Surprisingly tough political comedy deserves the vote
There are two main objections to political comedy. The first is that politics is now beyond parody. This is a tough one to argue against, except to observe that we'd have been denied Yes Minister and The Thick of It if such a viewpoint was widely endorsed.
The second, which seems to be promulgated solely by Alastair Campbell, maintains that anything lowering the standing of the political process in the eyes of the public is bad for democracy. It's a safe bet he will not be queuing to see The Campaign.
As you might expect from the director of Austin Powers and the star of Anchorman, this isn't the kind of satire that's going to cause Armando Iannucci any sleepless nights. But it is surprisingly tough for a mainstream comedy, depicting America as being run by big business, which has corrupt, venal politicians in its pocket.
More daringly, the electorate are shown as fickle, gullible morons, cynically manipulated by the political classes. It's worth remembering that Jay Roach also directed two well-received TV movies about American politics: Recount, exploring the aftermath of the 2008 presidential election, and Game Change, which charted the emergence of Sarah Palin onto the national stage.
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Elements of both of those dramas have found their way into The Campaign. But worry not, Will Ferrell fans. This is still essentially Ron Burgundy blundering his way into politics, and you do get to see him shout a lot. And punch a baby.
Ferrell plays dim-bulb North Carolina Democrat congressman Cam Brady: a stuffed suit with an expensive haircut who's so used to being elected unopposed that all he has to do is describe each special interest group he addresses as being the "backbone of our great nation" and remember the three words that trigger a Pavlovian response among voters – America, Jesus and Freedom.
But then Cam commits a terrible gaffe, accidentally leaving an obscene message intended for his pneumatic mistress on the answerphone of a God-fearing constituent. All his dissembling and blustering skills won't get him out of this one.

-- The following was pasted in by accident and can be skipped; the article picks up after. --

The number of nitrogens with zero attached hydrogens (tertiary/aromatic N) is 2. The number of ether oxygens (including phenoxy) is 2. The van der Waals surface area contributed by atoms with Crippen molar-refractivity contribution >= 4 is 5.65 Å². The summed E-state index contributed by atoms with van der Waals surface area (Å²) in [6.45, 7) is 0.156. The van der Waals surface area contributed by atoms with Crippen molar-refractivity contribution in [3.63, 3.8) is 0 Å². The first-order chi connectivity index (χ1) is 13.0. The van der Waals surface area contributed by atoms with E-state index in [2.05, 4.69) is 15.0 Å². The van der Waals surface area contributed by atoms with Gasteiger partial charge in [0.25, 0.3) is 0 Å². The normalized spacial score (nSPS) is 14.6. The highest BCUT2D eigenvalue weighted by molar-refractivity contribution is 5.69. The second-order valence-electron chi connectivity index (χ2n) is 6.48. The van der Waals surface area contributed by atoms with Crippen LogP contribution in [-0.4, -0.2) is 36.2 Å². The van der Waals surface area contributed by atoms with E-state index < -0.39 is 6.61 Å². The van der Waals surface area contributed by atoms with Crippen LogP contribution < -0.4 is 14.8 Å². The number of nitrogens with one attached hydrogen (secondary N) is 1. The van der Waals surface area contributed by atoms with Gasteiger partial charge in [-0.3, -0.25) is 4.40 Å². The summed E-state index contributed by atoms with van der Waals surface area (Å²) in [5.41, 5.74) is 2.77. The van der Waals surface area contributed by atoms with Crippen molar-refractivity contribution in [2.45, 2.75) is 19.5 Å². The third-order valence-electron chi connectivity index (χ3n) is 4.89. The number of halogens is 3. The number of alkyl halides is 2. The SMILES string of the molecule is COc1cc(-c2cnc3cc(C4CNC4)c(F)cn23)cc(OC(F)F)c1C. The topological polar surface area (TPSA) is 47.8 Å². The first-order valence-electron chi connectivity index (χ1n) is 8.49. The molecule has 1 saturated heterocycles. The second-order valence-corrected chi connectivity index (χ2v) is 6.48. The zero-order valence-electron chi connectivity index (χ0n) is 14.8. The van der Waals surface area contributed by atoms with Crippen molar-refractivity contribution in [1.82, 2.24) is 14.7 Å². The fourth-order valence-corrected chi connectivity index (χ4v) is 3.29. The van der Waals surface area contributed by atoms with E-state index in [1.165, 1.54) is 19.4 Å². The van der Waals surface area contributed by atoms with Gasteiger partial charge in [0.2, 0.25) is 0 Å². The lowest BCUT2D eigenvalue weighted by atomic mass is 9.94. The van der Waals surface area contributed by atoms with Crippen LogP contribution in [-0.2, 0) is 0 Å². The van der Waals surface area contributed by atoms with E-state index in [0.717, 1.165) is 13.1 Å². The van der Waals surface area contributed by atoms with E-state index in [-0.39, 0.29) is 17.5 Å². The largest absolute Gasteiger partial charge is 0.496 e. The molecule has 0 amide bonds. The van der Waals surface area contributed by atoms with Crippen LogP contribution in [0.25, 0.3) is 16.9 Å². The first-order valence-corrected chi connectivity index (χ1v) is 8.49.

The billionaire industrialist Motch brothers (John Lithgow, Dan Aykroyd) – who are, of course, in no way related to the real-life right-wing billionaire industrialist Koch brothers – seize the opportunity to put up a Republican puppet candidate against him as part of an evil plan to "insource" cheap Chinese labour.
The man they select is buffoonish, pliable, portly local tourism officer Marty Huggins (Zack Galifianakis). To ensure he gets elected, ruthless campaign manager Tim Wattley (Dylan McDermott) is drafted in for a full family lifestyle makeover.
These are, of course, fish in a barrel being assaulted by a broad comedy blunderbuss, but The Campaign blasts away with infectious glee as dirty tricks come into play.
Stand-out scenes include Marty playing the God Card by declaring his loyalty to Jesus Christ ("the greatest American who ever lived") and calling Cam out on his ability to recite the Lord's Prayer ("Give us this day our daily pizza..."). Equally hilarious is the sequence where Marty solemnly informs his sons their lives will now be under the microscope, so if they have any confessions to make it's best to get them out the way immediately. Little does he suspect the litany of perversion this will unleash.
You may want to skip the ending, though. Perhaps mindful of the fact that it has spent the best part of 90 minutes telling its audience that they're suckers who can be made to fall for just about anything said by a plausible, well-groomed man in a suit with an airbrushed family at his side, the film cops out spectacularly with a last-reel celebration of the virtues of honesty and truthfulness. It's about as persuasive as a Nick Clegg apology.